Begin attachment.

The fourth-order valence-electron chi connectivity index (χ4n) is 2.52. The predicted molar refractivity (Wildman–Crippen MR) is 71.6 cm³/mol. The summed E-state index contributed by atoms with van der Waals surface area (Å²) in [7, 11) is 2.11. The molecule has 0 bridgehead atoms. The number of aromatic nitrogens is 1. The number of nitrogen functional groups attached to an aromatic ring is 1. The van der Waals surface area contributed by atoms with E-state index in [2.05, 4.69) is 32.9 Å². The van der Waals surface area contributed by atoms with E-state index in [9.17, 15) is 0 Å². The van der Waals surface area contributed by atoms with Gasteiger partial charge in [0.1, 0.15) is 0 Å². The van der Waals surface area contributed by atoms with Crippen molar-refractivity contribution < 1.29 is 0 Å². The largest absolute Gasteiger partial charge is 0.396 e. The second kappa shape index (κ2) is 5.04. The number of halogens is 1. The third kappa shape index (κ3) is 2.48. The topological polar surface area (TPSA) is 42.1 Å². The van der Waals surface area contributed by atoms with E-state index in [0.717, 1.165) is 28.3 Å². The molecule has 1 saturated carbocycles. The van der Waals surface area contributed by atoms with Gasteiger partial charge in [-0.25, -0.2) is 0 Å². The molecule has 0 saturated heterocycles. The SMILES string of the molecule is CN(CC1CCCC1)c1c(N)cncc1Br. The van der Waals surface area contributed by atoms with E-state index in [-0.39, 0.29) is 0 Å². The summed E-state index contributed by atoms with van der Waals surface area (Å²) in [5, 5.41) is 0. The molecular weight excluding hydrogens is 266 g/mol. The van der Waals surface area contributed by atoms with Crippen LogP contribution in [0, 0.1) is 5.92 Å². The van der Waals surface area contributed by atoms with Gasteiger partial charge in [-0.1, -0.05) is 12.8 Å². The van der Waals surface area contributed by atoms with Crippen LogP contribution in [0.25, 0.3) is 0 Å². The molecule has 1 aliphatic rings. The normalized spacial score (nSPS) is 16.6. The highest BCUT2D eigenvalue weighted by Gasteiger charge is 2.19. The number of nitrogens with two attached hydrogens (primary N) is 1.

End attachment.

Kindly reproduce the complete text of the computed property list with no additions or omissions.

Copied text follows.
The fourth-order valence-electron chi connectivity index (χ4n) is 2.52. The predicted molar refractivity (Wildman–Crippen MR) is 71.6 cm³/mol. The summed E-state index contributed by atoms with van der Waals surface area (Å²) in [7, 11) is 2.11. The molecule has 0 bridgehead atoms. The number of aromatic nitrogens is 1. The number of nitrogen functional groups attached to an aromatic ring is 1. The van der Waals surface area contributed by atoms with E-state index in [2.05, 4.69) is 32.9 Å². The van der Waals surface area contributed by atoms with E-state index in [9.17, 15) is 0 Å². The van der Waals surface area contributed by atoms with Gasteiger partial charge in [0.1, 0.15) is 0 Å². The van der Waals surface area contributed by atoms with Crippen molar-refractivity contribution < 1.29 is 0 Å². The largest absolute Gasteiger partial charge is 0.396 e. The second kappa shape index (κ2) is 5.04. The number of halogens is 1. The third kappa shape index (κ3) is 2.48. The topological polar surface area (TPSA) is 42.1 Å². The van der Waals surface area contributed by atoms with E-state index in [0.717, 1.165) is 28.3 Å². The molecule has 1 saturated carbocycles. The van der Waals surface area contributed by atoms with Gasteiger partial charge in [-0.25, -0.2) is 0 Å². The molecule has 0 saturated heterocycles. The SMILES string of the molecule is CN(CC1CCCC1)c1c(N)cncc1Br. The van der Waals surface area contributed by atoms with E-state index in [-0.39, 0.29) is 0 Å². The summed E-state index contributed by atoms with van der Waals surface area (Å²) in [5, 5.41) is 0. The molecular weight excluding hydrogens is 266 g/mol. The van der Waals surface area contributed by atoms with Crippen LogP contribution in [0, 0.1) is 5.92 Å². The van der Waals surface area contributed by atoms with Gasteiger partial charge in [-0.1, -0.05) is 12.8 Å². The van der Waals surface area contributed by atoms with Crippen LogP contribution in [0.25, 0.3) is 0 Å². The molecule has 1 aliphatic rings. The normalized spacial score (nSPS) is 16.6. The highest BCUT2D eigenvalue weighted by Gasteiger charge is 2.19. The number of nitrogens with two attached hydrogens (primary N) is 1.